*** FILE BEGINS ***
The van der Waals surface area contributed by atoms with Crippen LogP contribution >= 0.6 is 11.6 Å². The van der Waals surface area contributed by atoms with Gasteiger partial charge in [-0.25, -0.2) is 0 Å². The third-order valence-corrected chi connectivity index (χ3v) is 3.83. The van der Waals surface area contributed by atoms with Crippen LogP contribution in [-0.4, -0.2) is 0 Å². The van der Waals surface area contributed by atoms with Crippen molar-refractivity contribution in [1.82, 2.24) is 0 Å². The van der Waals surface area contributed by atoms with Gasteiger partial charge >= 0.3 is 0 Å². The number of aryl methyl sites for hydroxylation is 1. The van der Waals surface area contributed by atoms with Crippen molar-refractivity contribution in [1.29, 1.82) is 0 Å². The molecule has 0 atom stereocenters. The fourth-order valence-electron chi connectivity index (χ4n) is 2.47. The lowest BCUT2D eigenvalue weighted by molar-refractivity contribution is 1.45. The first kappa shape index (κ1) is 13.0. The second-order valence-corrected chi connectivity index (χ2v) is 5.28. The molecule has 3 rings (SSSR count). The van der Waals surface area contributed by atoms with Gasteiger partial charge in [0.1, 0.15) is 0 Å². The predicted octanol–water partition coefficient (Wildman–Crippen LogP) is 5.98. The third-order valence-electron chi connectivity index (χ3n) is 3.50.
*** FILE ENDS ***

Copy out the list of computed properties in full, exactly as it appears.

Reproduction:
The van der Waals surface area contributed by atoms with Crippen LogP contribution >= 0.6 is 11.6 Å². The van der Waals surface area contributed by atoms with Gasteiger partial charge in [-0.25, -0.2) is 0 Å². The third-order valence-corrected chi connectivity index (χ3v) is 3.83. The van der Waals surface area contributed by atoms with Crippen LogP contribution in [-0.4, -0.2) is 0 Å². The van der Waals surface area contributed by atoms with Crippen molar-refractivity contribution in [1.82, 2.24) is 0 Å². The van der Waals surface area contributed by atoms with Gasteiger partial charge >= 0.3 is 0 Å². The number of aryl methyl sites for hydroxylation is 1. The van der Waals surface area contributed by atoms with Crippen molar-refractivity contribution in [1.29, 1.82) is 0 Å². The molecule has 0 atom stereocenters. The fourth-order valence-electron chi connectivity index (χ4n) is 2.47. The lowest BCUT2D eigenvalue weighted by molar-refractivity contribution is 1.45. The first kappa shape index (κ1) is 13.0. The second-order valence-corrected chi connectivity index (χ2v) is 5.28. The molecule has 3 rings (SSSR count). The van der Waals surface area contributed by atoms with Gasteiger partial charge in [0.1, 0.15) is 0 Å². The predicted octanol–water partition coefficient (Wildman–Crippen LogP) is 5.98. The third-order valence-electron chi connectivity index (χ3n) is 3.50.